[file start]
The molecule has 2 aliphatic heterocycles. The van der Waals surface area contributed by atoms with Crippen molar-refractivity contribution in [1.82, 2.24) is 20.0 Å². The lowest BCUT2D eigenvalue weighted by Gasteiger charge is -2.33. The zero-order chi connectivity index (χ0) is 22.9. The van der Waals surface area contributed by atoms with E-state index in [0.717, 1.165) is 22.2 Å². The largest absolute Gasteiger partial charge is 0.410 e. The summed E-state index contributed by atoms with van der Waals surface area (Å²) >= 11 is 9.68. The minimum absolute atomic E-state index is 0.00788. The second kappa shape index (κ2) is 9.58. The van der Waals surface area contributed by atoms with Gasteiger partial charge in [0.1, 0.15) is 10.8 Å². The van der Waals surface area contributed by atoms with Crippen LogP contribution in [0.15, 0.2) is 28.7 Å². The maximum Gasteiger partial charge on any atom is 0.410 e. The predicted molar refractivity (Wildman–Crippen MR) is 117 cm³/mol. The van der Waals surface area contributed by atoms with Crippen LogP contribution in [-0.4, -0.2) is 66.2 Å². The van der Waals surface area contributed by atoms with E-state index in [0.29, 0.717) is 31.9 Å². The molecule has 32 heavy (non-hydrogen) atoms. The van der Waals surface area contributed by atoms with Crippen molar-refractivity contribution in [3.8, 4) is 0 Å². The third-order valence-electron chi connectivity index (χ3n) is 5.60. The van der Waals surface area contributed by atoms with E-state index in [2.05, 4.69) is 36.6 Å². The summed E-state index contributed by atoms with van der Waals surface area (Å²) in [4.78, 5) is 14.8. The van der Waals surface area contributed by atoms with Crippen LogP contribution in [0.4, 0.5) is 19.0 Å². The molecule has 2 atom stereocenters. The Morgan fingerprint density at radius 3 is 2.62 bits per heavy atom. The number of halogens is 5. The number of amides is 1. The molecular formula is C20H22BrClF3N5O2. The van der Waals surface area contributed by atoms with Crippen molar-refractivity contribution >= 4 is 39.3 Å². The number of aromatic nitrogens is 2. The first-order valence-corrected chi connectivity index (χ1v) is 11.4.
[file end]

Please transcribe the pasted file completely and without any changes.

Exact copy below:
The molecule has 2 aliphatic heterocycles. The van der Waals surface area contributed by atoms with Crippen molar-refractivity contribution in [1.82, 2.24) is 20.0 Å². The lowest BCUT2D eigenvalue weighted by Gasteiger charge is -2.33. The zero-order chi connectivity index (χ0) is 22.9. The van der Waals surface area contributed by atoms with E-state index in [0.717, 1.165) is 22.2 Å². The largest absolute Gasteiger partial charge is 0.410 e. The summed E-state index contributed by atoms with van der Waals surface area (Å²) >= 11 is 9.68. The minimum absolute atomic E-state index is 0.00788. The second kappa shape index (κ2) is 9.58. The van der Waals surface area contributed by atoms with Gasteiger partial charge in [0.1, 0.15) is 10.8 Å². The van der Waals surface area contributed by atoms with Crippen LogP contribution in [0.15, 0.2) is 28.7 Å². The maximum Gasteiger partial charge on any atom is 0.410 e. The predicted molar refractivity (Wildman–Crippen MR) is 117 cm³/mol. The van der Waals surface area contributed by atoms with Crippen LogP contribution in [-0.4, -0.2) is 66.2 Å². The van der Waals surface area contributed by atoms with E-state index in [0.29, 0.717) is 31.9 Å². The molecule has 32 heavy (non-hydrogen) atoms. The van der Waals surface area contributed by atoms with Crippen molar-refractivity contribution in [3.8, 4) is 0 Å². The third-order valence-electron chi connectivity index (χ3n) is 5.60. The van der Waals surface area contributed by atoms with E-state index in [2.05, 4.69) is 36.6 Å². The summed E-state index contributed by atoms with van der Waals surface area (Å²) in [4.78, 5) is 14.8. The van der Waals surface area contributed by atoms with Crippen LogP contribution in [0.4, 0.5) is 19.0 Å². The molecule has 2 atom stereocenters. The Morgan fingerprint density at radius 3 is 2.62 bits per heavy atom. The number of halogens is 5. The number of amides is 1. The molecular formula is C20H22BrClF3N5O2. The van der Waals surface area contributed by atoms with Crippen molar-refractivity contribution >= 4 is 39.3 Å². The number of aromatic nitrogens is 2. The first-order valence-corrected chi connectivity index (χ1v) is 11.4.